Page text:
Based on its long experience, the Government of Lithuania suggested that illicit brokering be addressed within a stringent national arms export control system, she said. The international arms trade was a dynamic phenomenon, and so self-assessments must be conducted on a regular basis to improve national controls. In turn, those assessments should be shared with other States, because illicit brokering could only be tackled effectively if neighbouring countries shared their experience and information with one another. Lithuania stood ready to render any assistance to countries wishing it.
JUAN BAUTISTA SOSA MARIN ( Cuba) said that prevention and eradication of the illicit small arms and light weapons trade required the joint effort of the international community under United Nations auspices. He supported the recommendations contained in the Programme of Action, noting that some measures had preceded recent commitments of the international community. A decree in Cuba on control of arms and ammunition, in accordance with current national and international needs, was awaiting approval. There were no surpluses of small arms and light weapons in Cuba.
Mr. D’OLIVEIRA (Benin), speaking on the subject of illegal arms brokering, said that the working document proposed in this afternoon’s introductory statement had said that brokering should only be “regulated”. Benin wished to add that illegal brokering should be stigmatized, since it was a crime. He suggested that since most countries did not have a legal framework to govern brokering, and since those with a framework did not adhere to it, the international community must establish a model to promote harmonization of all States’ practices in that area. Several African countries had met in Cotounou, Benin, to finalize such an instrument, with ECOWAS’ support. On that basis, it would be possible for participating countries to exchange information on brokering, among other things. As for methods to strengthen enforcement of embargoes, it was crucial to establish ways to evaluate the capacity of neighbouring States to monitor their borders, and to mobilize targeted assistance for such activities.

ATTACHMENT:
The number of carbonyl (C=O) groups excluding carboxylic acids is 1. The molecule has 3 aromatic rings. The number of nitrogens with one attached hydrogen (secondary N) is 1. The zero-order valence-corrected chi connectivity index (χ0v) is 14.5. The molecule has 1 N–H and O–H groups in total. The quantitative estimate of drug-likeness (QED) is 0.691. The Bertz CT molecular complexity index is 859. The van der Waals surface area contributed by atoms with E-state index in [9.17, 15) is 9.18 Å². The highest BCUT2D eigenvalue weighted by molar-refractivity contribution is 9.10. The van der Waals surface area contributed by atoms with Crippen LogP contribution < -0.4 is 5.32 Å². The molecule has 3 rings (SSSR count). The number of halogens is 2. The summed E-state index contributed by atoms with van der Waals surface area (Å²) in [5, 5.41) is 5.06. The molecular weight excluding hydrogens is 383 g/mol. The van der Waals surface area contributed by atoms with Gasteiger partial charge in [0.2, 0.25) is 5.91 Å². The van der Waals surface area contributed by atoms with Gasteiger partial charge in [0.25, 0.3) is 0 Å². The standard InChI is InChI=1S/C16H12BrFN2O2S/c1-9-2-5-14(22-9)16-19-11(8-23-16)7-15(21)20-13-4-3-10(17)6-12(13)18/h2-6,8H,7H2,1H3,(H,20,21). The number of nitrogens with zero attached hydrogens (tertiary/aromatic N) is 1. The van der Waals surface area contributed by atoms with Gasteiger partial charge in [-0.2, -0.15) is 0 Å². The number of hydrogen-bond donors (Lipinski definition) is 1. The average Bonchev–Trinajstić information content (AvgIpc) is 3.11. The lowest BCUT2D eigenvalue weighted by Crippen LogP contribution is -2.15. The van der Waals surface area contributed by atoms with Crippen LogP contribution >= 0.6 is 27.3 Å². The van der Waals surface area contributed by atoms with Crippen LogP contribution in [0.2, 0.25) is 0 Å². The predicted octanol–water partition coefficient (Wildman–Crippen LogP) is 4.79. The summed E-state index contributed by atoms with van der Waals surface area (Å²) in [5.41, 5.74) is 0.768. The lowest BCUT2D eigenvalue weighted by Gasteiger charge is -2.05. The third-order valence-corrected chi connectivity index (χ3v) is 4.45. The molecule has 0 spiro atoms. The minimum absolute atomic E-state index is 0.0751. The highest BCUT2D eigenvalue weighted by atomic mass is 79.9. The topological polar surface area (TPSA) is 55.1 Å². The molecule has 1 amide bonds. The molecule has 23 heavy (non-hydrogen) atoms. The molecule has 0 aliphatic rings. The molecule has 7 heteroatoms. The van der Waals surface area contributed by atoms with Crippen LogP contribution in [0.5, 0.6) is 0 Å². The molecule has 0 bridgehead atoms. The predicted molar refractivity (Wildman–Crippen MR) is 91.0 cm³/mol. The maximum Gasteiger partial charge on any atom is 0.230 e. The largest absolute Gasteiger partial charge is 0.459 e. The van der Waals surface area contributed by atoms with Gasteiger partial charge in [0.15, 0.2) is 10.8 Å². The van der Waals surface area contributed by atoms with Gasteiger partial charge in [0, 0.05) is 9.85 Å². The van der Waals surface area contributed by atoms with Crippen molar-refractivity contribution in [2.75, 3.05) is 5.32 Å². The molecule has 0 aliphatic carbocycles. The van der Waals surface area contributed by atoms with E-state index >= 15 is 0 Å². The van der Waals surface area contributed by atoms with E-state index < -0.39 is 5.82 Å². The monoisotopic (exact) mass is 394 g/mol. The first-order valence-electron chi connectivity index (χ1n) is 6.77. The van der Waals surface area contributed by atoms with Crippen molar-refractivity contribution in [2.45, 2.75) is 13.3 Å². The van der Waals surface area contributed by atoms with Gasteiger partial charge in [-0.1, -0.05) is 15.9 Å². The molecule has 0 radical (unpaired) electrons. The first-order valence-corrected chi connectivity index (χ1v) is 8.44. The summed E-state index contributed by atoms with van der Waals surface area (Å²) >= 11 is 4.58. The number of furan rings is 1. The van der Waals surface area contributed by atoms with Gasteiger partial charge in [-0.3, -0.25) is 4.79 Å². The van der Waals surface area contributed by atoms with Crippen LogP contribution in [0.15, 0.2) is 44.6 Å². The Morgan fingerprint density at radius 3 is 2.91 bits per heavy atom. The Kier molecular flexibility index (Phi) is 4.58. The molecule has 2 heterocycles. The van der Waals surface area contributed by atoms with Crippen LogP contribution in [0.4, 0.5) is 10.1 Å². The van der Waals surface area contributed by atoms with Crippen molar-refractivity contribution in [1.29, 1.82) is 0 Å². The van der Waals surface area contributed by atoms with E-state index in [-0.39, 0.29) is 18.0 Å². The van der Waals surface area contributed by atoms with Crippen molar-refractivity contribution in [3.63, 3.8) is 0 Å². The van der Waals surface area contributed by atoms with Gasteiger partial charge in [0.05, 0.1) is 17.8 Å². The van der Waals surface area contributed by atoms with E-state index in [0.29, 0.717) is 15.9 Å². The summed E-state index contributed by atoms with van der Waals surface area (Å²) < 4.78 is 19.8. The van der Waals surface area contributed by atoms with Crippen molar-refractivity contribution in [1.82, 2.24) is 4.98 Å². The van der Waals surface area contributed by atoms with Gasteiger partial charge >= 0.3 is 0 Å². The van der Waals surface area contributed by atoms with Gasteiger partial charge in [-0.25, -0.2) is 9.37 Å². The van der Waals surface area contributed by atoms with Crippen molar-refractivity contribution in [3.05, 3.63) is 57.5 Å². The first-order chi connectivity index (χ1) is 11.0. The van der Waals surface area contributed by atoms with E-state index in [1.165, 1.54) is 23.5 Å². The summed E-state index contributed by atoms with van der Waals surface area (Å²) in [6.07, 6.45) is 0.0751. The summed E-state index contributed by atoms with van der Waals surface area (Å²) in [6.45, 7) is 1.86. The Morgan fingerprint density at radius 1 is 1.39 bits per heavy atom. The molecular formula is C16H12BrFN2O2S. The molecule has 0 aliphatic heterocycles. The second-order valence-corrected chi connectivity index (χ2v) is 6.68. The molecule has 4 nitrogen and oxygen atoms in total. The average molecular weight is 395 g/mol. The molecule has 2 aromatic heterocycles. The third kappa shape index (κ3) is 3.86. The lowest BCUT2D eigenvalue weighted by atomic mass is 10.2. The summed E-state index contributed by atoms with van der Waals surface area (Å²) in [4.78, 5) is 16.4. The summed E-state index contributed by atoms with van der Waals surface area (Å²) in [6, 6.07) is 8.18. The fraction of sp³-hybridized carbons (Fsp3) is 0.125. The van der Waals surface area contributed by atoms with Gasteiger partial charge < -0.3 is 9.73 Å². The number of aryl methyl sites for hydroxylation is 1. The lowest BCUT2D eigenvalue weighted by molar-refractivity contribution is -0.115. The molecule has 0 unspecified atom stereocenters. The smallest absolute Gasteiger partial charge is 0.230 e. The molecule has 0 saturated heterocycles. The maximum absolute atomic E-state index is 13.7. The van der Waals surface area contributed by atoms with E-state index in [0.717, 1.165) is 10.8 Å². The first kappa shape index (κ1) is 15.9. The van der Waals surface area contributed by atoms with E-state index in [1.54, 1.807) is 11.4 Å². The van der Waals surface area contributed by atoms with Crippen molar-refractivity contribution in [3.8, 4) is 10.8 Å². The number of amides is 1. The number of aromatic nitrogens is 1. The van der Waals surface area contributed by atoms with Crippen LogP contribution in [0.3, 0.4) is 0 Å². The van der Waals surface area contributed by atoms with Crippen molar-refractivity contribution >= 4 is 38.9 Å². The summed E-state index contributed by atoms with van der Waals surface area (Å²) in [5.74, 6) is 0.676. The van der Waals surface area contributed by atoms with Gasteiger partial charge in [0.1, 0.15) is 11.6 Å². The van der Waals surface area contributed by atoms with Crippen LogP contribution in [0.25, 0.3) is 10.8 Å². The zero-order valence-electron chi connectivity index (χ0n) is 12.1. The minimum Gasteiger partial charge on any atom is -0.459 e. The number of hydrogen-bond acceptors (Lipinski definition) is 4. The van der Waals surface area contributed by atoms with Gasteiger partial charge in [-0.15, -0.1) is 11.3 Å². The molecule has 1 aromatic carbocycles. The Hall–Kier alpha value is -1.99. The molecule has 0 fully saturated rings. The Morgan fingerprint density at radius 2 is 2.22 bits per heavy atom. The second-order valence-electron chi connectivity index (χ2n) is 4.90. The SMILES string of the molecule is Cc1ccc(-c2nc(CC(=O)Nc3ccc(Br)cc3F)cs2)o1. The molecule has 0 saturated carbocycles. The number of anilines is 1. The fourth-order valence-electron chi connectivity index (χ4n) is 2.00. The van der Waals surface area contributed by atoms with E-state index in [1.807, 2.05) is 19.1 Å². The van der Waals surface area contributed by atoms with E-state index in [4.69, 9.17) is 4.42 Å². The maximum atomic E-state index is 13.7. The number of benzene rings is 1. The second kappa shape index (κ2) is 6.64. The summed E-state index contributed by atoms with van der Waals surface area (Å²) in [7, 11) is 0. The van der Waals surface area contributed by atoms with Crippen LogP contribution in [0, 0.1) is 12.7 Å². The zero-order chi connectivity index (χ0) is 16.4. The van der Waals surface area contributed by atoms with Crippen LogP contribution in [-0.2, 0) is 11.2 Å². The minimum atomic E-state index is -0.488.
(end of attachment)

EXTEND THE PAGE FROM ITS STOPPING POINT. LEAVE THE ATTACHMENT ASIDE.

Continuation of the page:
SANNA POUTIAINEN (Finland), aligning herself with the statement of the European Union, said that the basic principles governing the arms brokering in Finland were very strict, and the same controls that applied to brokering applied to the illicit small arms trade. In addition to proper legislation, Finland encouraged cooperation among regional and international organizations.
She said that cooperation at the regional level was key to controlling the illicit arms trade. Information sharing was a way to develop effective national systems. Finland encouraged all States to participate in international agreements to regulate international arms brokering.
LARBI EL HADJ ALI ( Algeria) agreed with previous speakers that the discussion paper before the Meeting offered a useful opportunity to examine the issue in depth. The close monitoring of brokering activities and the creation of administrative procedures that helped monitor the export and import of weapons were necessary.
He also suggested the use of regional agreements to help curb cross-border operations, as well as the use of tracing instruments to follow the path of weapons across borders. Other measures to control illicit brokering included the creation of strict licensing procedures that would monitor producers, distributors, traders and all others involved in the process.
Mr. KUMAR ( India) said his country supported the efforts of the Governmental Expert Group in recommending the appropriate penalties for illicit brokering activities, including those that violated arms embargoes. India’s national reports talked of penal provisions within its laws relating to the illegal small arms and light weapons trade. There was a ban on arms trade to countries under United Nations embargo. Countries must keep in mind the complex nature of the arms trade, which involved extra-territorial nationals, and they would do well to take note of the French initiative to monitor the transport of arms through the air.